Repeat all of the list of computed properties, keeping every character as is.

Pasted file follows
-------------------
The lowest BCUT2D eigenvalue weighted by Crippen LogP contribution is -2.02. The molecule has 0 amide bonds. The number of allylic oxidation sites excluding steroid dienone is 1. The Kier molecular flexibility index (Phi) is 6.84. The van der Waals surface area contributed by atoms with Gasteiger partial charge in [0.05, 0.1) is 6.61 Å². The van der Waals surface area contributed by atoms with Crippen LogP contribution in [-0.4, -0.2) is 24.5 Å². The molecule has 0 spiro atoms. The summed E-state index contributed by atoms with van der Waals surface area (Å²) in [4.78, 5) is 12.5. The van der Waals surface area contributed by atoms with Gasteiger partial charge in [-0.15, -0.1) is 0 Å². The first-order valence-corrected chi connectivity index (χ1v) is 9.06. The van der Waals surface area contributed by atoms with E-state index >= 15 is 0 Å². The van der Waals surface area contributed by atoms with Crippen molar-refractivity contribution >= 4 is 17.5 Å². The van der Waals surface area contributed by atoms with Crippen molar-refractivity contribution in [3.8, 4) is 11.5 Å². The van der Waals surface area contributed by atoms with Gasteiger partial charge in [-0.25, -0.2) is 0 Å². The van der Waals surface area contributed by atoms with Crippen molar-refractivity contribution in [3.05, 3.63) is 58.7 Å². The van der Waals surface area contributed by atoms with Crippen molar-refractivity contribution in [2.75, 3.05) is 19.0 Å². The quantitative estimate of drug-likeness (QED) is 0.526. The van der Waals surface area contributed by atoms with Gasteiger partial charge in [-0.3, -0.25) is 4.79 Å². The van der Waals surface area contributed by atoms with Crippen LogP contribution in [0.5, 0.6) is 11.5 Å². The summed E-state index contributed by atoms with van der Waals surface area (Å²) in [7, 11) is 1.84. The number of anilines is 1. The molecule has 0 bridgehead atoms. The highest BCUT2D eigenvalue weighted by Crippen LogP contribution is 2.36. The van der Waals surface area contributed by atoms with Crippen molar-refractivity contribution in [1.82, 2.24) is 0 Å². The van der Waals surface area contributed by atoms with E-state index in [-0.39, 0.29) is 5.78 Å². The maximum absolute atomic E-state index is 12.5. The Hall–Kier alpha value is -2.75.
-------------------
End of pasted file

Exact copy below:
The lowest BCUT2D eigenvalue weighted by Crippen LogP contribution is -2.02. The molecule has 0 amide bonds. The number of allylic oxidation sites excluding steroid dienone is 1. The Kier molecular flexibility index (Phi) is 6.84. The van der Waals surface area contributed by atoms with Gasteiger partial charge in [0.05, 0.1) is 6.61 Å². The van der Waals surface area contributed by atoms with Crippen LogP contribution in [-0.4, -0.2) is 24.5 Å². The molecule has 0 spiro atoms. The summed E-state index contributed by atoms with van der Waals surface area (Å²) in [4.78, 5) is 12.5. The van der Waals surface area contributed by atoms with Gasteiger partial charge in [-0.15, -0.1) is 0 Å². The first-order valence-corrected chi connectivity index (χ1v) is 9.06. The van der Waals surface area contributed by atoms with E-state index >= 15 is 0 Å². The van der Waals surface area contributed by atoms with Crippen molar-refractivity contribution >= 4 is 17.5 Å². The van der Waals surface area contributed by atoms with Crippen molar-refractivity contribution in [3.8, 4) is 11.5 Å². The van der Waals surface area contributed by atoms with Gasteiger partial charge in [-0.25, -0.2) is 0 Å². The van der Waals surface area contributed by atoms with Crippen molar-refractivity contribution in [3.05, 3.63) is 58.7 Å². The van der Waals surface area contributed by atoms with Crippen molar-refractivity contribution in [2.75, 3.05) is 19.0 Å². The quantitative estimate of drug-likeness (QED) is 0.526. The van der Waals surface area contributed by atoms with Gasteiger partial charge in [-0.3, -0.25) is 4.79 Å². The van der Waals surface area contributed by atoms with Crippen LogP contribution in [0.5, 0.6) is 11.5 Å². The summed E-state index contributed by atoms with van der Waals surface area (Å²) in [7, 11) is 1.84. The number of anilines is 1. The molecule has 0 bridgehead atoms. The highest BCUT2D eigenvalue weighted by Crippen LogP contribution is 2.36. The van der Waals surface area contributed by atoms with Crippen molar-refractivity contribution in [1.82, 2.24) is 0 Å². The van der Waals surface area contributed by atoms with E-state index in [-0.39, 0.29) is 5.78 Å². The maximum absolute atomic E-state index is 12.5. The Hall–Kier alpha value is -2.75.